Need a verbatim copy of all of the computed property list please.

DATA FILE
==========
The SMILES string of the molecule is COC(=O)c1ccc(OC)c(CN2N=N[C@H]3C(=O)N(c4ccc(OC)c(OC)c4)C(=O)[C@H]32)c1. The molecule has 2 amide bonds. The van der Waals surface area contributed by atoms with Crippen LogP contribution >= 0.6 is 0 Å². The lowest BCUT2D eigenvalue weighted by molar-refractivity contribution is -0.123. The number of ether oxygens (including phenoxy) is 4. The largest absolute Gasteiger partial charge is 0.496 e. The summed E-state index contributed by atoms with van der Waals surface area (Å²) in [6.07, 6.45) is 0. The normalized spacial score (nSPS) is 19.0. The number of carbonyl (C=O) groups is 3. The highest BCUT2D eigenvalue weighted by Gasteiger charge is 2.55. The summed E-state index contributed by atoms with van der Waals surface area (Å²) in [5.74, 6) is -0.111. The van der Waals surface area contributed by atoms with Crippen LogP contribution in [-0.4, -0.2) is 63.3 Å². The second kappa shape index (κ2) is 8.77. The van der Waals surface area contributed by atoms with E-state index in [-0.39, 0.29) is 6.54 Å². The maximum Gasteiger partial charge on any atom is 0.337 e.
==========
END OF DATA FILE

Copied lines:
The SMILES string of the molecule is COC(=O)c1ccc(OC)c(CN2N=N[C@H]3C(=O)N(c4ccc(OC)c(OC)c4)C(=O)[C@H]32)c1. The molecule has 2 amide bonds. The van der Waals surface area contributed by atoms with Crippen LogP contribution >= 0.6 is 0 Å². The lowest BCUT2D eigenvalue weighted by molar-refractivity contribution is -0.123. The number of ether oxygens (including phenoxy) is 4. The largest absolute Gasteiger partial charge is 0.496 e. The summed E-state index contributed by atoms with van der Waals surface area (Å²) in [6.07, 6.45) is 0. The normalized spacial score (nSPS) is 19.0. The number of carbonyl (C=O) groups is 3. The highest BCUT2D eigenvalue weighted by Gasteiger charge is 2.55. The summed E-state index contributed by atoms with van der Waals surface area (Å²) in [5.74, 6) is -0.111. The van der Waals surface area contributed by atoms with Crippen LogP contribution in [-0.4, -0.2) is 63.3 Å². The second kappa shape index (κ2) is 8.77. The van der Waals surface area contributed by atoms with E-state index in [-0.39, 0.29) is 6.54 Å². The maximum Gasteiger partial charge on any atom is 0.337 e.